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Addressing climate change through price and non-price interventions

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  • Stiglitz, Joseph E.

Abstract

Recognizing the importance of the second-best nature of economies, the Stern–Stiglitz report on carbon pricing departed from the recommendation of a single carbon price for all uses at all places and times. This paper provides some of the analytics behind these recommendations. First, I analyze the circumstances in which distributional concerns make desirable a tax or regulation inducing significant reductions in carbon usage in a carbon-intensive sector for which consumers are disproportionately rich. Such policies allow lower carbon prices elsewhere without exceeding carbon emission targets. The cost of the resulting production inefficiency may, under the identified circumstances, be less than the distributional benefits. The paper considers the circumstances in which such differential policies may be best implemented through regulation vs. differential pricing, as well as differential effects on political economy and norm setting. Second, I consider the effect of carbon price trajectories on induced innovation, providing general conditions under which the optimal carbon path should, at least eventually, be falling over time. Finally, I revisit the price-versus-quantity debate and highlight important aspects of the dynamic nature of the problem.

Suggested Citation

  • Stiglitz, Joseph E., 2019. "Addressing climate change through price and non-price interventions," European Economic Review, Elsevier, vol. 119(C), pages 594-612.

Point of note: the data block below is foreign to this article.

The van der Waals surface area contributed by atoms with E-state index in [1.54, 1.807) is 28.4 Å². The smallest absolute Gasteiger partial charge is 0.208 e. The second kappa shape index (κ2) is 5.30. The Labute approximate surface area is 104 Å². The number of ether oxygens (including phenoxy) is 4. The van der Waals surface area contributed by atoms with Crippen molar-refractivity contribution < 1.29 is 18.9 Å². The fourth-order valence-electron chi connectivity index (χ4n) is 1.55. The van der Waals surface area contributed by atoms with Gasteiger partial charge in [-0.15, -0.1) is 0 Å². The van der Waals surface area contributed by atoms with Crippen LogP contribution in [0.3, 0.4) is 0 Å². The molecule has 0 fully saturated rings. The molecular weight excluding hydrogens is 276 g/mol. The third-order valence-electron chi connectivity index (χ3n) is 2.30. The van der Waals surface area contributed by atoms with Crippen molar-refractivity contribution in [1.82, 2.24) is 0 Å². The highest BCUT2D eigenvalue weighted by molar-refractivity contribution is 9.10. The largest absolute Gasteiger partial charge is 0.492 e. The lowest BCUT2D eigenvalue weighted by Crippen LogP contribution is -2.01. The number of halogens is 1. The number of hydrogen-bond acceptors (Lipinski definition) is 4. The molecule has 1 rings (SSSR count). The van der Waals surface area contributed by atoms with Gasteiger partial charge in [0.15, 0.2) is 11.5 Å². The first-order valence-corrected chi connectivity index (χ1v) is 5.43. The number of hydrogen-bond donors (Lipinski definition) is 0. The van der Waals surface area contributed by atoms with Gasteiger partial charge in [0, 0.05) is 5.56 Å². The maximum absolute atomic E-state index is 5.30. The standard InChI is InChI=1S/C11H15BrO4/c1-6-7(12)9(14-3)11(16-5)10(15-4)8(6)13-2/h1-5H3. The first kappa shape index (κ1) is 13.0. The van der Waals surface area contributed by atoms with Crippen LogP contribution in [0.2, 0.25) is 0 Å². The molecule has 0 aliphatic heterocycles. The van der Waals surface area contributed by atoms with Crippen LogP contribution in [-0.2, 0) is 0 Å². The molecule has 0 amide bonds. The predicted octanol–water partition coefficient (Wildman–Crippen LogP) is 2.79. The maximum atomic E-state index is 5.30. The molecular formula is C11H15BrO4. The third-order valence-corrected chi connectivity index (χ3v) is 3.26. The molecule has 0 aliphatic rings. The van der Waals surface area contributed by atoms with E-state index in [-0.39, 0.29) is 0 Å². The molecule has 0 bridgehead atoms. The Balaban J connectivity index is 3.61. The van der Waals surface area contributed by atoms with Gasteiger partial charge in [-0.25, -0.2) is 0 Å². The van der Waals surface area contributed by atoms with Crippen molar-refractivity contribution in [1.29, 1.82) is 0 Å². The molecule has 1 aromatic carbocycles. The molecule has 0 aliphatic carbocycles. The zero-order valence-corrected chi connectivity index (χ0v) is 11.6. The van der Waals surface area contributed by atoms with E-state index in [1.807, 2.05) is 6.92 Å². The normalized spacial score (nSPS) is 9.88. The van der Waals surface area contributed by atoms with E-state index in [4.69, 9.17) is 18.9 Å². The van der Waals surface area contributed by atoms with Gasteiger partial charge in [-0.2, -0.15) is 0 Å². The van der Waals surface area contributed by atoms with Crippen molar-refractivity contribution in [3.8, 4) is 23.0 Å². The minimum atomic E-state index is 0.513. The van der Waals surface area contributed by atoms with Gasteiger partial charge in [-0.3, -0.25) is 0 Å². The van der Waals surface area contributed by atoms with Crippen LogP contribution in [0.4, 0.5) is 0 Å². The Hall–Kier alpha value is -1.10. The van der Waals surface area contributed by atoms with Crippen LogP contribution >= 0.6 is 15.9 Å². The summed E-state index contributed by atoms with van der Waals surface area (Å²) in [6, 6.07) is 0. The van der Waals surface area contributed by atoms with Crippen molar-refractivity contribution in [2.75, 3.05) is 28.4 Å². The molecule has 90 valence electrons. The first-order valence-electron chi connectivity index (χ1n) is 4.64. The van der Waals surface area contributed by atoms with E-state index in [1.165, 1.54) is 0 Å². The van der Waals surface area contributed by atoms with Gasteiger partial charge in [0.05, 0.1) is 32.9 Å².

• Handle: RePEc:eee:eecrev:v:119:y:2019:i:c:p:594-612
    DOI: 10.1016/j.euroecorev.2019.05.007
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    More about this item

    Keywords

    Climate change; Carbon pricing; Instrument choice; Tax incidence; Innovation;
    All these keywords.

    JEL classification:

    • A1 - General Economics and Teaching - - General Economics
    • H23 - Public Economics - - Taxation, Subsidies, and Revenue - - - Externalities; Redistributive Effects; Environmental Taxes and Subsidies
    • K32 - Law and Economics - - Other Substantive Areas of Law - - - Energy, Environmental, Health, and Safety Law
    • Q52 - Agricultural and Natural Resource Economics; Environmental and Ecological Economics - - Environmental Economics - - - Pollution Control Adoption and Costs; Distributional Effects; Employment Effects
    • Q54 - Agricultural and Natural Resource Economics; Environmental and Ecological Economics - - Environmental Economics - - - Climate; Natural Disasters and their Management; Global Warming
    • Q55 - Agricultural and Natural Resource Economics; Environmental and Ecological Economics - - Environmental Economics - - - Environmental Economics: Technological Innovation

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